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Hand That Gets Burnt

What a fool, I let you in
They all knew like they do when it begins
Friends they see when you're blind
Forgive me for the love I left behind

I'll right the wrong and prove it somehow
I'll come back strong, more so
For the hand that gets burnt
All the hard lessons learnt
Make me stronger
I'll be there whatever it takes

All my dreams they came to nothing
All my life making choices I regret

I'll right the wrong and prove it somehow
I'll come back strong, more so
For the hand that gets burnt
All the hard lessons learnt
Make me stronger
I'll be there whatever it takes


Written By:
A. Flett
 
Found On:
Hey Petrunko
Hey, Petrunko plus...
 
Quotes:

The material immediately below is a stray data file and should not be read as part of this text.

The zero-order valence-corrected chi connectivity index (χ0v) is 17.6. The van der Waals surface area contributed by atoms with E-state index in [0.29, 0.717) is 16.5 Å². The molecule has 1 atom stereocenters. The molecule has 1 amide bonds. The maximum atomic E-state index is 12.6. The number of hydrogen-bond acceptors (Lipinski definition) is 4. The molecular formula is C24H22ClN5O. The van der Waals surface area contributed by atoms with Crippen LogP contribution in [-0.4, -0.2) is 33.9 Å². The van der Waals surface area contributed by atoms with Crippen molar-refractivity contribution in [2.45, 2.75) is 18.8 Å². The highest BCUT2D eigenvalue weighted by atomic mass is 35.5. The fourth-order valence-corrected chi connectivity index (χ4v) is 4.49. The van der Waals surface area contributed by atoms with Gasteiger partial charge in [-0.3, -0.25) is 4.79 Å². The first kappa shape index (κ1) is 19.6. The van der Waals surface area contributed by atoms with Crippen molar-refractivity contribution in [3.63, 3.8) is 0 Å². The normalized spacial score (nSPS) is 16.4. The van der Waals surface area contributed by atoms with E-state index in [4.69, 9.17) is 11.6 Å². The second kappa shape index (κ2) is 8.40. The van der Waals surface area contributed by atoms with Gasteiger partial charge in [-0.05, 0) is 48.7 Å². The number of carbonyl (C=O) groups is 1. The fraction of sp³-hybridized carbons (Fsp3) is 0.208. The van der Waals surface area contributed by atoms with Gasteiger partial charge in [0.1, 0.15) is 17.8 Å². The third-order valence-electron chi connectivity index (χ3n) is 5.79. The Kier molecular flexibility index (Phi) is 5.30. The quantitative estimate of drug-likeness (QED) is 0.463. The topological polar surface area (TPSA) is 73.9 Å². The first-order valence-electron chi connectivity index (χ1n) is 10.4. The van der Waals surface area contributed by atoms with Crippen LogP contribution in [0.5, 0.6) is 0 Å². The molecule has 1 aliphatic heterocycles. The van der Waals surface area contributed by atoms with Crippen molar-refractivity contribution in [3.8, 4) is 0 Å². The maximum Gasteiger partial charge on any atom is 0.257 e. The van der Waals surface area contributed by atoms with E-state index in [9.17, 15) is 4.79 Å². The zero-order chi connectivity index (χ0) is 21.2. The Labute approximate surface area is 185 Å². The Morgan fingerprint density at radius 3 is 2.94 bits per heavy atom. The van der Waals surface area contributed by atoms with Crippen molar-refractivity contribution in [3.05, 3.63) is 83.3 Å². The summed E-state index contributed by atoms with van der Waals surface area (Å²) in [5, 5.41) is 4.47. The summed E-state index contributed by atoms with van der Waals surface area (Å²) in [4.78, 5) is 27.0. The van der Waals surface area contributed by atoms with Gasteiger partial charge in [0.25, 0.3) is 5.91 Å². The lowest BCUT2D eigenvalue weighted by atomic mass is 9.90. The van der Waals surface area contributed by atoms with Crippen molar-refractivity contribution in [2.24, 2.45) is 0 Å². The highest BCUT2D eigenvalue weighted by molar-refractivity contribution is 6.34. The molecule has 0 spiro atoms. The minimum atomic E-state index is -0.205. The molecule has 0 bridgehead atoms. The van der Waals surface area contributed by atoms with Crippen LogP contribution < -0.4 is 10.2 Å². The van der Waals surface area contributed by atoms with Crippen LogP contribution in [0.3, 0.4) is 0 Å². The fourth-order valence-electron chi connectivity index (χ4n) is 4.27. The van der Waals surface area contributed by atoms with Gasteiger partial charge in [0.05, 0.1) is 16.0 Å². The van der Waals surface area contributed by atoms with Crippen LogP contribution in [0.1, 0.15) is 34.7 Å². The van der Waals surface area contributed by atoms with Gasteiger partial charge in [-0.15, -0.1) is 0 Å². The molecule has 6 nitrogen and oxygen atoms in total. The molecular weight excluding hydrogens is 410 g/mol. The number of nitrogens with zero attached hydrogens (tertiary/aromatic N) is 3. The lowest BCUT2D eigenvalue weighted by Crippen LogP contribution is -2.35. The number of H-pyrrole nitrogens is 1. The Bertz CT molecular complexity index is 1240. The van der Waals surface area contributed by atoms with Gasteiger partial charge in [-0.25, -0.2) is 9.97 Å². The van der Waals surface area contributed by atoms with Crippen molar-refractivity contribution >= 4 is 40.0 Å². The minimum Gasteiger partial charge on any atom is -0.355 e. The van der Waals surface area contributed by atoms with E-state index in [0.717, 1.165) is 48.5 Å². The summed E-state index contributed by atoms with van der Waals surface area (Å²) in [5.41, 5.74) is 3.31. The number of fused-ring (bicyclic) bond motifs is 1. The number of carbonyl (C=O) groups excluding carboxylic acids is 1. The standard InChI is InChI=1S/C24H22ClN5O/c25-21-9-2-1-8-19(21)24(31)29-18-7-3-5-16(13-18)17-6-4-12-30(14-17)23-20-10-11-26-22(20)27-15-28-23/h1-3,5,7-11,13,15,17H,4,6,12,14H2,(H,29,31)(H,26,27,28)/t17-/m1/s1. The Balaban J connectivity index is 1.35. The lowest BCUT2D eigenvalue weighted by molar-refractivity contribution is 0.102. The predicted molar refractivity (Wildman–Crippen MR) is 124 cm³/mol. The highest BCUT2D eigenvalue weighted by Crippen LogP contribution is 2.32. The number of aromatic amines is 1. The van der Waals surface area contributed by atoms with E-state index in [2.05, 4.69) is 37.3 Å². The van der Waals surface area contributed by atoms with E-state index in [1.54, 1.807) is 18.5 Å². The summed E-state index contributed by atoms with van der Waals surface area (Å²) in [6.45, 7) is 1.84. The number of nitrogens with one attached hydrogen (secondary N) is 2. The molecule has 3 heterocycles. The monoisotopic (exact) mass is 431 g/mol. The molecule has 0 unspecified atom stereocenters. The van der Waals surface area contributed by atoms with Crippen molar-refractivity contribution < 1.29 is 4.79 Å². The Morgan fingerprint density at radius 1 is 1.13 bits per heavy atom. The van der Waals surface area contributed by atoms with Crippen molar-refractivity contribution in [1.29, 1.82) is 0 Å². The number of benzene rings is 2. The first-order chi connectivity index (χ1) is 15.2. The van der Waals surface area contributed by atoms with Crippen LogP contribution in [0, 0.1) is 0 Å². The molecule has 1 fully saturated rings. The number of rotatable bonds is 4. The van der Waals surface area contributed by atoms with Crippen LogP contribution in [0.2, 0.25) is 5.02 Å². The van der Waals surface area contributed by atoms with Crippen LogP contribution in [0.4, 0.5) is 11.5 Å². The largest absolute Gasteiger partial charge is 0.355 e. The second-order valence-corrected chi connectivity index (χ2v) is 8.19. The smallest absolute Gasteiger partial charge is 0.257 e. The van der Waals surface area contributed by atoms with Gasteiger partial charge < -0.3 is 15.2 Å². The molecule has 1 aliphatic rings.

Andy: I was walking along the road where I live one bright sunlit winter morning and was struck at how bold the bare trees were, silhoutted against the blue of the winter sky. It looked like a Van Gogh painting, big thick blocks of colour, jarring but celebratory. The sunlight brightened my winter spirits and I soon found myself playing my acoustic guitar. It's hard to explain, but sometimes, you just know when a song is coming - strands of inspiration come together and all you can do is be a conduit for the song to emerge into our universe. I found myself writing a song that had bold, vibrant major chords in the verse, echoing the bold, stark trees on my road, linked by a jaunty melody over a 3/4 time rhythm - a hint of a 19th century European waltz perhaps. Basing the song in D with elements of D major 7th added a touch of nostalgia for something lost. Before long it turned out that I was writing a song about someone kicking themselves for making a wrong choice. Well I don't need any pop psychologists to tell me anything here, regret and moving on must be one of the most universal themes in culture, after all, we live and learn by our mistakes. The emotional motivation was connected to my feeling of being suckered in by events relating to the band, but that was only the starting point, underpinning the song with the necessary tinge of genuine resentment. Another emotional aspect was to do with realising that a girl I dumped was actually one in a million and I was stupid for being led by darker forces. I realised that this sort of song would be best conveyed by Sophia, and in due course, changed the key in pro-tools to accomodate her range. Dan helped out with the production and mixing although I recorded the bones of the song while he and Sophia were in New York City doing a series of acoustic gigs. Steve and Jaymie's contributions to the vibe were important here and without their encouragement, I would have found it hard get started with the recording, and without Sophia's willingness to sing and Dan's involvement, it wouldn't have been finished. It was another team effort. As for the recording, for a 'big' production, its very stripped down and I think that's in its favour compared with other more lush productions on the album. I recorded a twin track of acoustic guitars busking along, with country-esque tremolo electric guitars to add a bit of movement, distorted in the chorus and solo to add a bit of punch. I like the big drum sound Dan pulled from the mix and I'm amazed that pitch shifting the guitar and drum tracks worked as well as it did, so thanks to Tim and Paul Speed for letting us use their pro-tools package for free. This song has a simple appeal and is something you can just press play and get a quick fix of music from. It's not super high brow intellectual stuff but again, in context, that's a good thing.


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